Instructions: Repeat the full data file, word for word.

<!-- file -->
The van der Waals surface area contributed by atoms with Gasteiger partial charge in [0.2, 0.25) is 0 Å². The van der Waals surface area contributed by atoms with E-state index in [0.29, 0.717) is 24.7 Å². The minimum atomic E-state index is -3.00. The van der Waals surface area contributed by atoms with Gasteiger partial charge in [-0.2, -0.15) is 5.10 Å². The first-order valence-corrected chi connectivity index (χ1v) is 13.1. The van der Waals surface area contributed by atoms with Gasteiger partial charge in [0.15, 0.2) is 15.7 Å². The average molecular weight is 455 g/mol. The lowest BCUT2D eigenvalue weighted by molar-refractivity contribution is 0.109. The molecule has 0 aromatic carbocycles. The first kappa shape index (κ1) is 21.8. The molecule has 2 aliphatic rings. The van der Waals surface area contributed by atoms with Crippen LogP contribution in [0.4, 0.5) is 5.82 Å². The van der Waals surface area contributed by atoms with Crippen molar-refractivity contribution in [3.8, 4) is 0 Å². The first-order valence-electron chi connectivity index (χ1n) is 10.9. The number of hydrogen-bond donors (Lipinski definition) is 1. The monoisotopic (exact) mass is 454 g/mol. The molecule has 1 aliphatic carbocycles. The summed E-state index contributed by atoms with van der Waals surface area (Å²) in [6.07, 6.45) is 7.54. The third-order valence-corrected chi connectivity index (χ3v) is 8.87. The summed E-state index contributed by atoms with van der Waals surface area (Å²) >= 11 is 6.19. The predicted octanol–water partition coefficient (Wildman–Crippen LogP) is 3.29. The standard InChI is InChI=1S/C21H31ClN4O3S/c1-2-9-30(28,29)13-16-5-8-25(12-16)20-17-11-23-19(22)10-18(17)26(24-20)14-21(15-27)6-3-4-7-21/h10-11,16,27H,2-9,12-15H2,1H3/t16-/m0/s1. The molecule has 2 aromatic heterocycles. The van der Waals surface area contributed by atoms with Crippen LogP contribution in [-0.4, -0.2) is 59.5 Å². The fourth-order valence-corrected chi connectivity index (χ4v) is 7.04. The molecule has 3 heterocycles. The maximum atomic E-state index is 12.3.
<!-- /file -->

The van der Waals surface area contributed by atoms with Gasteiger partial charge in [0.2, 0.25) is 0 Å². The van der Waals surface area contributed by atoms with E-state index in [0.29, 0.717) is 24.7 Å². The minimum atomic E-state index is -3.00. The van der Waals surface area contributed by atoms with Gasteiger partial charge in [-0.2, -0.15) is 5.10 Å². The first-order valence-corrected chi connectivity index (χ1v) is 13.1. The van der Waals surface area contributed by atoms with Gasteiger partial charge in [0.15, 0.2) is 15.7 Å². The average molecular weight is 455 g/mol. The lowest BCUT2D eigenvalue weighted by molar-refractivity contribution is 0.109. The molecule has 0 aromatic carbocycles. The first kappa shape index (κ1) is 21.8. The molecule has 2 aliphatic rings. The van der Waals surface area contributed by atoms with Crippen LogP contribution in [0.4, 0.5) is 5.82 Å². The van der Waals surface area contributed by atoms with Crippen molar-refractivity contribution in [3.8, 4) is 0 Å². The first-order valence-electron chi connectivity index (χ1n) is 10.9. The number of hydrogen-bond donors (Lipinski definition) is 1. The monoisotopic (exact) mass is 454 g/mol. The molecule has 1 aliphatic carbocycles. The summed E-state index contributed by atoms with van der Waals surface area (Å²) in [6.07, 6.45) is 7.54. The third-order valence-corrected chi connectivity index (χ3v) is 8.87. The summed E-state index contributed by atoms with van der Waals surface area (Å²) >= 11 is 6.19. The predicted octanol–water partition coefficient (Wildman–Crippen LogP) is 3.29. The standard InChI is InChI=1S/C21H31ClN4O3S/c1-2-9-30(28,29)13-16-5-8-25(12-16)20-17-11-23-19(22)10-18(17)26(24-20)14-21(15-27)6-3-4-7-21/h10-11,16,27H,2-9,12-15H2,1H3/t16-/m0/s1. The molecule has 2 aromatic heterocycles. The van der Waals surface area contributed by atoms with Crippen LogP contribution in [-0.4, -0.2) is 59.5 Å². The fourth-order valence-corrected chi connectivity index (χ4v) is 7.04. The molecule has 3 heterocycles. The maximum atomic E-state index is 12.3.